Paul:
If we in turn do well on the clinical measures, if the providers that are participating in the ACO do well, is there a financial benefit for them and the ACO in general?

Lauren: Yeah. So, you know, value based care contracts work in all sorts of different ways. One of the ways is shared savings, so our performing well on these star measures increases how much shared savings we're eligible to earn and then the ACO kind of distributes through the distribution model that money back out to the regions accordingly and then also through pay for performance. So, you know, if we hit certain targets on these quality measures of breast cancer screening, for instance, if we hit a certain target, then we're paid a fee, typically a per member per month fee for doing above average or excellent work. And so that's kind of how those incentives trickle down to the ACO and then the providers in terms of earning incentives tied to these start measures.

Paul: What can a provider do or a practice do to have some kind of influence over these star ratings?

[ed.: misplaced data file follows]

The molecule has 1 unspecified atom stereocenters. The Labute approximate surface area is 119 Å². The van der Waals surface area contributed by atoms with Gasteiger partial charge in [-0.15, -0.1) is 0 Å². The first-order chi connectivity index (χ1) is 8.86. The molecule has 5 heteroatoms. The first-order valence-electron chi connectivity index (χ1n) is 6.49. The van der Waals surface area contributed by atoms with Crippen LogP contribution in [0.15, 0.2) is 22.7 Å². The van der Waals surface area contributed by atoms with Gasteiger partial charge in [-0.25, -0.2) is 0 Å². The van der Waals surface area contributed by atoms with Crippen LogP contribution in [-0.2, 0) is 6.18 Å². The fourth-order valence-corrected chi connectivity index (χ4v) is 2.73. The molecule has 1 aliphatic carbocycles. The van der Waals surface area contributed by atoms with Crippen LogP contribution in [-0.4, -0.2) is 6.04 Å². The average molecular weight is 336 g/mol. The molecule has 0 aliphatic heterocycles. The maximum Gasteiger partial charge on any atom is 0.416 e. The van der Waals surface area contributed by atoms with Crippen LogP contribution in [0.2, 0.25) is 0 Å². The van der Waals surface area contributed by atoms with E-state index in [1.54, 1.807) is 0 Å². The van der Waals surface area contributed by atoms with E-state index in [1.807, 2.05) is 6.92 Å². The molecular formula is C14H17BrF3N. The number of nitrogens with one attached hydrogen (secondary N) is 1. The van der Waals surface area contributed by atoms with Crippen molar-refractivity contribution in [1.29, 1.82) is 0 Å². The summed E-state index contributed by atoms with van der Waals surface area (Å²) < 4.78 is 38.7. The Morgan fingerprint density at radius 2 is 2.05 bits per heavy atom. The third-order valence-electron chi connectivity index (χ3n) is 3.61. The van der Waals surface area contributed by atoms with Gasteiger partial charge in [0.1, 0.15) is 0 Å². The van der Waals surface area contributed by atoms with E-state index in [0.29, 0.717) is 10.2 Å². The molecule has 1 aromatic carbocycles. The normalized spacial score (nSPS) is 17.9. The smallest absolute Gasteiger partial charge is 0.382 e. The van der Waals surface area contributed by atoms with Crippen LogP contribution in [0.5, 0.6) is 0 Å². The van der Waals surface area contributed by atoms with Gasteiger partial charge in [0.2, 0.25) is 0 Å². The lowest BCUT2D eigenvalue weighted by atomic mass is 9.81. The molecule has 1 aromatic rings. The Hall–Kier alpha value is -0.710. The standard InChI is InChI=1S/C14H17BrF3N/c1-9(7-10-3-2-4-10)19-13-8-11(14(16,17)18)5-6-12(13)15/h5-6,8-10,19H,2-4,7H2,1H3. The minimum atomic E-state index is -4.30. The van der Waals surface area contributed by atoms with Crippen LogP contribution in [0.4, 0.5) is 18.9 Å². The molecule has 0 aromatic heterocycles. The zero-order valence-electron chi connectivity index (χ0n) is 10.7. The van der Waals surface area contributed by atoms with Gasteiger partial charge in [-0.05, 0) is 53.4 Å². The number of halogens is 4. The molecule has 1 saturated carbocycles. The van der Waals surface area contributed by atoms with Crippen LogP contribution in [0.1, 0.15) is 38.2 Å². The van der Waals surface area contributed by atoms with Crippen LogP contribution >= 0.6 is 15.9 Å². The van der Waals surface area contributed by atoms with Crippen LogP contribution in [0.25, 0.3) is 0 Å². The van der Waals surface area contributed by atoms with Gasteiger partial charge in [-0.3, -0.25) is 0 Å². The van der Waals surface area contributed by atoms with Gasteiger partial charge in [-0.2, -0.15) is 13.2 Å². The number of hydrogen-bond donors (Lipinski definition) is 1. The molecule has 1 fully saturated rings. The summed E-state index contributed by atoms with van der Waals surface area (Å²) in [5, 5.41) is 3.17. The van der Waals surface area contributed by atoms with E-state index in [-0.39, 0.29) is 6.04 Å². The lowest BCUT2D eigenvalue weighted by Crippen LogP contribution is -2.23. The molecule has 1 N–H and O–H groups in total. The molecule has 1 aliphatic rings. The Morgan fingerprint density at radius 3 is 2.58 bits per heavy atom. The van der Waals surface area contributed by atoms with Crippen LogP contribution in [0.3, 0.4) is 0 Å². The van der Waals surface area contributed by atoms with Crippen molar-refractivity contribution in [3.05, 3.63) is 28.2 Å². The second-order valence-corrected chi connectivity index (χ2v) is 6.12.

Lauren: Yeah, I think the biggest thing is that providers can do to help influence the star ratings is doing your best to try and get patients in to have the annual wellness visits every year. It really just opens up the opportunities to address any quality or health maintenance items that might be outstanding. Another thing is just supporting your patients in getting any preventative screenings or tests necessary to monitor their chronic illnesses, such as, you know, A1C labs or supporting them and getting their colon cancer screenings or anything that might be outstanding, that will really support those quality measures, the star measures as well. And then just making sure when a patient is in the office or if you're seeing a patient via telehealth, if you're seeing them with video and audio, you can document all the codes that we might need to be recaptured. So that really just helps with risk recapture and making sure that we have a full picture of that patient from a documentation standpoint. And then lastly, is prescribing long term medications on a 90 day basis, wherever it's appropriate. There is evidence that shows that this improves medication adherence for patients. So, you know, those things will really help improve star ratings long term.

Paul: So, Brett, you're a champion of improving clinical documentation, I think it's fair to say, and on the surface, it's maybe not the most compelling topic in the world. So what drives you to spend time and energy on this?